From the Pen of Carter P. Smith
I liked her the moment I met her. A diminutive, seemingly demure and soft-spoken educator, Keiko Davidson was anything but that when she confidently stepped right up to the lectern that spring day to address the Texas Parks and Wildlife Commission. Her topic was fishing. And, when she began to speak, her face lit up like a Christmas tree.
Keiko Davidson is the principal at Hutsell Elementary School. Rest assured, she’s no ordinary principal, and as a result, Hutsell is no ordinary elementary school. Hutsell differs from its sister campuses in the acclaimed Katy Independent School District in at least two ways.
For one, well over 40 percent of the students there are limited English speakers. For another, more than two-thirds of the students come from economically disadvantaged backgrounds. And, up until 2007, Davidson and her colleagues at Hutsell Elementary were struggling with how to improve the performance of its third-, fourth- and fifth-graders on the Texas Assessment of Knowledge and Skills.
Her solution? Fishing. Say what? Yes, fishing.
In 2007, Davidson and her school colleagues forged a partnership with specialists from the Texas Parks and Wildlife Department’s angler education branch to join in the Take Me Fishing Houston pilot project. Take Me Fishing, a nationwide initiative led by the Recreational Boating and Fishing Foundation, is designed to increase youth and family participation in fishing. Hutsell, with its large contingent of Hispanic students, represented an ideal demographic target for the emerging program. And, with the pilot program’s multifaceted emphasis on outdoor learning, science, natural history, research and recreation, the program was just what Davidson was looking for.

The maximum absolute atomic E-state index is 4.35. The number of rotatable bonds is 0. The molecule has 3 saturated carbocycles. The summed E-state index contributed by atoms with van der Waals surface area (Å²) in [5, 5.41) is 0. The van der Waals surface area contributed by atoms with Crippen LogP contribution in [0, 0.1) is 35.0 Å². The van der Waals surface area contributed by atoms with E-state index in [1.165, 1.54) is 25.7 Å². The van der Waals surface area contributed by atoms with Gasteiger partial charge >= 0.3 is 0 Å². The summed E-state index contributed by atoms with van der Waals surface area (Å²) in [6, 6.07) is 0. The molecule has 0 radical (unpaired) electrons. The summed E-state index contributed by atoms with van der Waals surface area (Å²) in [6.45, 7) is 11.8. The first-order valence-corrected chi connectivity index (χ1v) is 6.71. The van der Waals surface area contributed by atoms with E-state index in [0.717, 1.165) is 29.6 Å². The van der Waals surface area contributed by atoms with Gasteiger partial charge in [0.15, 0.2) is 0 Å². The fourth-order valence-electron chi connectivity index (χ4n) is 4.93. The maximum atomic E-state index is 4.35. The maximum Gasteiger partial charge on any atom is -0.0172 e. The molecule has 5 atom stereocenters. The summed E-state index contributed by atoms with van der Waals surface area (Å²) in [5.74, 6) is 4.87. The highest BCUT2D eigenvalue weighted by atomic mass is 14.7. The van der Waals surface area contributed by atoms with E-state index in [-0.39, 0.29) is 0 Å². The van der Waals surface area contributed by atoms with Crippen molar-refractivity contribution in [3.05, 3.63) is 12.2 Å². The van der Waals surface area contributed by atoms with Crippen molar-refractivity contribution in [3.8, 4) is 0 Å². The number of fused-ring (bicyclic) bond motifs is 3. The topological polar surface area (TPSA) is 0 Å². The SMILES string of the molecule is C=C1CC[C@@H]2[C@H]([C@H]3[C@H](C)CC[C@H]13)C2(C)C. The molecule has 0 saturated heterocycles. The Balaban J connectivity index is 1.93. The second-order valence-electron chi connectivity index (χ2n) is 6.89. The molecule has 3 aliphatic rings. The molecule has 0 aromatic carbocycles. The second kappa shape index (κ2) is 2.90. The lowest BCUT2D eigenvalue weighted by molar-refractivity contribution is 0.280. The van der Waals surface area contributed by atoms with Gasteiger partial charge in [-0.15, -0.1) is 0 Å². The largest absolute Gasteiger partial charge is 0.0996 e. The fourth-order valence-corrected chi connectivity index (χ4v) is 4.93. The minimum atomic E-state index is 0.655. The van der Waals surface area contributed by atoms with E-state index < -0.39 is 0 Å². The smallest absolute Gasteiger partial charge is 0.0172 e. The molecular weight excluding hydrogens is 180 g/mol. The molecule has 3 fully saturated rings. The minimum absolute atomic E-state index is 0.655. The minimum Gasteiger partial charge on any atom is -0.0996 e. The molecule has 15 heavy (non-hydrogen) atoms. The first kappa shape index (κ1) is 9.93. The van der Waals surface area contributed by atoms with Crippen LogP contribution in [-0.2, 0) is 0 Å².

At Hutsell, students now participate in an integrated angler education curriculum that starts off by introducing students to the basics — angler and water safety, casting, bait selection and knot tying. From there, the students graduate to learning about fish identification, aquatic habitats, fishing ethics, conservation and natural resources issues. They collect data from the fish they catch, and use basic research and quantitative principles to analyze that data and to advance their understanding of science and math.
In just a few short years, the fruits of the Take Me Fishing partnership have been dramatic. The school’s passing rates on the math and science components of the TAKS have gone up, way up. In 2009, the school achieved a greater than 90 percent passing rate in the math TAKS tests given to the third, fourth and fifth grades. Remarkably, 98 percent of the fifth-graders passed the science TAKS test, with over 50 percent of them scoring so high as to earn a mastery rating. Recognizing that achievement, the Texas Education Agency awarded Hutsell an exemplary rating.
Fishing has now become so much a part of the school culture that prospective employees at the school are asked as part of their interviews about their fishing experiences and how they would support the Take Me Fishing initiative if hired by the school. Wow!
Texas is blessed with an abundance of inland waters available to anglers of all ages with all interests and experience levels. As you will read in this issue, from trout in the Guadalupe to crappie in Toledo Bend to big bass in O.H Ivie, there are ample opportunities to wet your line and spend time on our state’s public waters. And, unlike the kids at Hutsell, you won’t have to worry about a test afterward!
Thanks for caring about Texas’ wild things and wild places. They need you more than ever.